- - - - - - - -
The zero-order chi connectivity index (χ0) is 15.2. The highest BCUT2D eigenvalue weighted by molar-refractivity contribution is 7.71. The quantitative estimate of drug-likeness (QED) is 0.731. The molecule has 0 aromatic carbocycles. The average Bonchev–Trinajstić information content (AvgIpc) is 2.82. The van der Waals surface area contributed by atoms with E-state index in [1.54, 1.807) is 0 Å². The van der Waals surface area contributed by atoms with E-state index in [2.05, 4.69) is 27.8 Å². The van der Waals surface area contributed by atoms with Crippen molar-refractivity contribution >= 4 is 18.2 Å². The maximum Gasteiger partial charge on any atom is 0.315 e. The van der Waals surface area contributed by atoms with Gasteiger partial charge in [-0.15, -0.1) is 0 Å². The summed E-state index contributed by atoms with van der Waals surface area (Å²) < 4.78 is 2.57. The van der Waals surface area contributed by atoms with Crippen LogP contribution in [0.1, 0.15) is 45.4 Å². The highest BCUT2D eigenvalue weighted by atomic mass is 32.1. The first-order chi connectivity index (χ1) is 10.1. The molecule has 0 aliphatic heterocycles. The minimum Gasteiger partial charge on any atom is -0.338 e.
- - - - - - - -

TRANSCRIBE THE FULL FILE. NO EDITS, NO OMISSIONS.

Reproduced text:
The zero-order chi connectivity index (χ0) is 15.2. The highest BCUT2D eigenvalue weighted by molar-refractivity contribution is 7.71. The quantitative estimate of drug-likeness (QED) is 0.731. The molecule has 0 aromatic carbocycles. The average Bonchev–Trinajstić information content (AvgIpc) is 2.82. The van der Waals surface area contributed by atoms with E-state index in [1.54, 1.807) is 0 Å². The van der Waals surface area contributed by atoms with E-state index in [2.05, 4.69) is 27.8 Å². The van der Waals surface area contributed by atoms with Crippen molar-refractivity contribution >= 4 is 18.2 Å². The maximum Gasteiger partial charge on any atom is 0.315 e. The van der Waals surface area contributed by atoms with Gasteiger partial charge in [-0.15, -0.1) is 0 Å². The summed E-state index contributed by atoms with van der Waals surface area (Å²) < 4.78 is 2.57. The van der Waals surface area contributed by atoms with Crippen LogP contribution in [0.1, 0.15) is 45.4 Å². The highest BCUT2D eigenvalue weighted by atomic mass is 32.1. The first-order chi connectivity index (χ1) is 10.1. The molecule has 0 aliphatic heterocycles. The minimum Gasteiger partial charge on any atom is -0.338 e.